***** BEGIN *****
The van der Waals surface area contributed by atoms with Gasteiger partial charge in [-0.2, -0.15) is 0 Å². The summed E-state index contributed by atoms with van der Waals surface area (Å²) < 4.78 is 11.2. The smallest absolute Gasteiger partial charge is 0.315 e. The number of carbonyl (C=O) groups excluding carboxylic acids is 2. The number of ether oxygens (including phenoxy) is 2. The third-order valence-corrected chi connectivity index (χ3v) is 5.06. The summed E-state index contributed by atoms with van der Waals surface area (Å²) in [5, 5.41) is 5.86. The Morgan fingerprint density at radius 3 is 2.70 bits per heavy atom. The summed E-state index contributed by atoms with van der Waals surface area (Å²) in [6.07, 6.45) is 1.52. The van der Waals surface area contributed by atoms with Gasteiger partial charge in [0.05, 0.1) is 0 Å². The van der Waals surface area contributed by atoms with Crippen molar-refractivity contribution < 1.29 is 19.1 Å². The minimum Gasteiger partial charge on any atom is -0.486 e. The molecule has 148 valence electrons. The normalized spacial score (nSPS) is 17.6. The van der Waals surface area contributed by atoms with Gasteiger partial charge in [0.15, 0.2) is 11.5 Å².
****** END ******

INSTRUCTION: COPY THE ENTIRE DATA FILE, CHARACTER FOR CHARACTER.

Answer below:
The van der Waals surface area contributed by atoms with Gasteiger partial charge in [-0.2, -0.15) is 0 Å². The summed E-state index contributed by atoms with van der Waals surface area (Å²) < 4.78 is 11.2. The smallest absolute Gasteiger partial charge is 0.315 e. The number of carbonyl (C=O) groups excluding carboxylic acids is 2. The number of ether oxygens (including phenoxy) is 2. The third-order valence-corrected chi connectivity index (χ3v) is 5.06. The summed E-state index contributed by atoms with van der Waals surface area (Å²) in [5, 5.41) is 5.86. The Morgan fingerprint density at radius 3 is 2.70 bits per heavy atom. The summed E-state index contributed by atoms with van der Waals surface area (Å²) in [6.07, 6.45) is 1.52. The van der Waals surface area contributed by atoms with Gasteiger partial charge in [0.05, 0.1) is 0 Å². The van der Waals surface area contributed by atoms with Crippen molar-refractivity contribution < 1.29 is 19.1 Å². The minimum Gasteiger partial charge on any atom is -0.486 e. The molecule has 148 valence electrons. The normalized spacial score (nSPS) is 17.6. The van der Waals surface area contributed by atoms with Gasteiger partial charge in [0.15, 0.2) is 11.5 Å².